US tentative on electronic voting
With the problems of the last US election still fresh in the memory, and similar problems in the UK, voting techniques on 4 November will be decidedly traditional.
In Silicon Valley, the heart of the US technology industry, voters will still be using traditional pen and paper to cast their votes in the Presidential election of 4 November.
The same is true in the UK, and when electronic voting was used in recent mayoral election it caused serious problems. By way of contrast, voters in Brazil and India enjoy all-digital push button voting.
In the US in 2000, a ballot fiasco in Florida delayed the result of the presidential election by 35 days. But in Brazil in 2006, 130 million votes were counted in 2.5 hours.
Such are the ironies of how the world votes. But although some might see low-tech voting in the hi-tech US, experts say Americans will find more reliable and secure voting systems in this election than in 2000 and 2004.
"We have retired the punch card ballots, which were demonstrably a bad way to vote," said Charles Stewart, head of political science at the Massachusetts Institute of Technology and member of the Caltech/MIT Voting Technology Project.
"We are just about to retire the mechanical lever machines, which were also not a great way to vote. Voters using those two technologies were 40 to 50 per cent of the electorate in 2000."
Indeed, the punch card ballots developed in the 1960s were at the heart of the famous recount in Florida in 2000 that ended with Republican George W. Bush narrowly defeating Democrat Al Gore.
That nightmare sparked a rush toward electronic voting machines, but myriad technical glitches and security flaws in 2004 tarnished that technology's reputation.
Some states and counties readjusted their electronic systems and this year counties in 24 states will vote with electronic voting or lever machines. But many dumped electronic machines and went back to paper, while investing in optical scanning devices for counting ballots.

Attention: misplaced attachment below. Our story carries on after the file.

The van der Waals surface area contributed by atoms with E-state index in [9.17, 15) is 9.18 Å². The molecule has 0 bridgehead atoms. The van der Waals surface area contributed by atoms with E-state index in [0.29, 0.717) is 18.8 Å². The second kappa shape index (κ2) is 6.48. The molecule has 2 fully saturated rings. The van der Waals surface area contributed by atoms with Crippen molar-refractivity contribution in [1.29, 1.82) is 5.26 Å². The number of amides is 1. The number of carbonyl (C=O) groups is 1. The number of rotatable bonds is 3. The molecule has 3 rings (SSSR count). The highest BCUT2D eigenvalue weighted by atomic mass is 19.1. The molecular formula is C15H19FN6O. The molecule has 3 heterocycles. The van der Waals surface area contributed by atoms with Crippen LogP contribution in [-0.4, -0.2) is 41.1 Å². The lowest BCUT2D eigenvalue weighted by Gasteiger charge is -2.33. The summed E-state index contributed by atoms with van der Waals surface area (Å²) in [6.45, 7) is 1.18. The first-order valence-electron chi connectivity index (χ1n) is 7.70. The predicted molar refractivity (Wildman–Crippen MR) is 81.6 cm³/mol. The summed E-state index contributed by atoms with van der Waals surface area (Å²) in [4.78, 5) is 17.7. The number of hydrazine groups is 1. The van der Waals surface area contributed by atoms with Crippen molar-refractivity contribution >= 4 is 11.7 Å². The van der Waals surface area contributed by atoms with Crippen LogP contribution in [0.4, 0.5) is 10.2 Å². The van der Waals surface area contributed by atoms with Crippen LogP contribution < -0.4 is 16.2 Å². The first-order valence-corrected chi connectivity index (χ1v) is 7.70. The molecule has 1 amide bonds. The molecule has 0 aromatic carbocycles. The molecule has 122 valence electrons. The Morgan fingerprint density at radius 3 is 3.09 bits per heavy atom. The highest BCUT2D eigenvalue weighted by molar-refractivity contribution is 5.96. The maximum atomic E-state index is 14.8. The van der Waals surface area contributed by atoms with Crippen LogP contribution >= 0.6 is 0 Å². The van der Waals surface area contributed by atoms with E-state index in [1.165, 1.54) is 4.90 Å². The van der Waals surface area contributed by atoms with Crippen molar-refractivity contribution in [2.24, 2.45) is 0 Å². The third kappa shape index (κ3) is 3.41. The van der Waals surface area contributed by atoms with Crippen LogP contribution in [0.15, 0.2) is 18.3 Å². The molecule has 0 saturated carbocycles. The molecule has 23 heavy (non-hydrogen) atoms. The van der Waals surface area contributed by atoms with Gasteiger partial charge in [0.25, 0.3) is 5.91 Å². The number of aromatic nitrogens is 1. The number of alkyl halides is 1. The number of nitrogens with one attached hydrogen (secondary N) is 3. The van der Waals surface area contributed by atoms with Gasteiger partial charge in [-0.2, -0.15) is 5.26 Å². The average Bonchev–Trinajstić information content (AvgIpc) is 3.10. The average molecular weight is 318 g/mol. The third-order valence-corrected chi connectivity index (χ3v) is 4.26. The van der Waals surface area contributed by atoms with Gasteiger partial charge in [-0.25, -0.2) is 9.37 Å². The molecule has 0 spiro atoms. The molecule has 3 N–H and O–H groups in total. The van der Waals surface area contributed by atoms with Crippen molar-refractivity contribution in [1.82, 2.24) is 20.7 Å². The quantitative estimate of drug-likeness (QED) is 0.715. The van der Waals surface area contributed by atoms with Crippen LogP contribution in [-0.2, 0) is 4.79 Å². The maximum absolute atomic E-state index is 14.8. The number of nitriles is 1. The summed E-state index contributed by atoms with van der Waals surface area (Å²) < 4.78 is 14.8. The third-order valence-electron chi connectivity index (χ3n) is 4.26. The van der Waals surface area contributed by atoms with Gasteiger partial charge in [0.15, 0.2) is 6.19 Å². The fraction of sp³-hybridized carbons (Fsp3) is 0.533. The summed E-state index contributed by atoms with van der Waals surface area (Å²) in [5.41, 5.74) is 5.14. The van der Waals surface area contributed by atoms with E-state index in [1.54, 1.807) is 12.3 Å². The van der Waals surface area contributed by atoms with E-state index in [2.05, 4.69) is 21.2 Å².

Most voters in California, for example, will ink a paper ballot and drop it in an optical scanner, giving voters the reliability afforded by a paper trail.
"This year, paper voting has eclipsed electronic voting, and I consider that to be progress," said Kim Alexander, president of voter advocacy group California Voter Foundation.
Since it began electronic voting in 1996, Brazil has phased out the machines' paper receipts and expects to implement digital and face recognition of voters in five to 10 years. The goal is to reduce human intervention to a minimum.
"We had a slow and fraudulent electoral process that was totally untrustworthy and that was the main motivation for our big investment in this area," said Giuseppe Janino, head of technology at Brazil's Electoral Tribunal.
Brazil lends its machines and know-how to other countries, but doesn't plan to export its product "Made for Brazil." The US, Janino said, has not sought Brazil's help.
"There are countries that use paper and people trust the process, even if it is manual and slow," said Janino.
But MIT's Stewart said he expects more development in electronic voting in the US despite the setbacks.
"I still think there is, at least in theory, a role for electronic voting machines in places that have especially complicated electoral environments," said Stewart.
"What is unfortunate is that we have not set up a mechanism to assure broad elements of the public that those electronic machines are honest machines."
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